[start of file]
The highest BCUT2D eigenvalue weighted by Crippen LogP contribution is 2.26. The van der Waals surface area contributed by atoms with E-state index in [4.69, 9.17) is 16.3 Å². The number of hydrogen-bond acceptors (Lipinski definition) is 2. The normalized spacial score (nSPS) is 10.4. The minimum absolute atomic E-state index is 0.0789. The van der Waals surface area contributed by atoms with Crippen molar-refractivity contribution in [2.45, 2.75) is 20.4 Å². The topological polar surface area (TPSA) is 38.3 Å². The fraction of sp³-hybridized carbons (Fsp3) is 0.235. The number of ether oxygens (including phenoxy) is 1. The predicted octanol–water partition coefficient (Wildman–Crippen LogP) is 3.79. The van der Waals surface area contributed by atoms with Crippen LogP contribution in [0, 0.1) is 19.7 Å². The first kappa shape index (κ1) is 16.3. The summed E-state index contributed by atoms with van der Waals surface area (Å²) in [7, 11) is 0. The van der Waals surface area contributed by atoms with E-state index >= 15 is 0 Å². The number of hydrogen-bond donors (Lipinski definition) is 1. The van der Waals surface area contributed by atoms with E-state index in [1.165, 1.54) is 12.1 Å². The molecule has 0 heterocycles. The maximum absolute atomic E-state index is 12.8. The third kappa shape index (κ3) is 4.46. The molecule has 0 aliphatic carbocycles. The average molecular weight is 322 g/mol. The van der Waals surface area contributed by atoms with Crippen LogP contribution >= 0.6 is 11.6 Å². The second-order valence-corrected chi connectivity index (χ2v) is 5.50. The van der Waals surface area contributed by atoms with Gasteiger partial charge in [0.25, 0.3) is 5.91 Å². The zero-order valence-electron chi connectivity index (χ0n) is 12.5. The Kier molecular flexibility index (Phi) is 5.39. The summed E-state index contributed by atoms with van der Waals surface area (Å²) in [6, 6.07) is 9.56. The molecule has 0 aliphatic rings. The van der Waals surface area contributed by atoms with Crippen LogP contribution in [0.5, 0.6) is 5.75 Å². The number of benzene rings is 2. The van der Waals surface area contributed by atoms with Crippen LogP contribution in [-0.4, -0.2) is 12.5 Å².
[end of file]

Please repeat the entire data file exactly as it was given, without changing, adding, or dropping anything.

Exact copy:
The highest BCUT2D eigenvalue weighted by Crippen LogP contribution is 2.26. The van der Waals surface area contributed by atoms with E-state index in [4.69, 9.17) is 16.3 Å². The number of hydrogen-bond acceptors (Lipinski definition) is 2. The normalized spacial score (nSPS) is 10.4. The minimum absolute atomic E-state index is 0.0789. The van der Waals surface area contributed by atoms with Crippen molar-refractivity contribution in [2.45, 2.75) is 20.4 Å². The topological polar surface area (TPSA) is 38.3 Å². The fraction of sp³-hybridized carbons (Fsp3) is 0.235. The number of ether oxygens (including phenoxy) is 1. The predicted octanol–water partition coefficient (Wildman–Crippen LogP) is 3.79. The van der Waals surface area contributed by atoms with Crippen LogP contribution in [0, 0.1) is 19.7 Å². The first kappa shape index (κ1) is 16.3. The summed E-state index contributed by atoms with van der Waals surface area (Å²) in [7, 11) is 0. The van der Waals surface area contributed by atoms with E-state index >= 15 is 0 Å². The number of hydrogen-bond donors (Lipinski definition) is 1. The van der Waals surface area contributed by atoms with E-state index in [1.165, 1.54) is 12.1 Å². The molecule has 0 heterocycles. The maximum absolute atomic E-state index is 12.8. The third kappa shape index (κ3) is 4.46. The molecule has 0 aliphatic carbocycles. The average molecular weight is 322 g/mol. The van der Waals surface area contributed by atoms with Crippen LogP contribution >= 0.6 is 11.6 Å². The second-order valence-corrected chi connectivity index (χ2v) is 5.50. The van der Waals surface area contributed by atoms with Gasteiger partial charge in [0.25, 0.3) is 5.91 Å². The zero-order valence-electron chi connectivity index (χ0n) is 12.5. The Kier molecular flexibility index (Phi) is 5.39. The summed E-state index contributed by atoms with van der Waals surface area (Å²) in [6, 6.07) is 9.56. The molecule has 0 aliphatic rings. The van der Waals surface area contributed by atoms with Crippen LogP contribution in [0.5, 0.6) is 5.75 Å². The number of benzene rings is 2. The van der Waals surface area contributed by atoms with Crippen LogP contribution in [-0.4, -0.2) is 12.5 Å².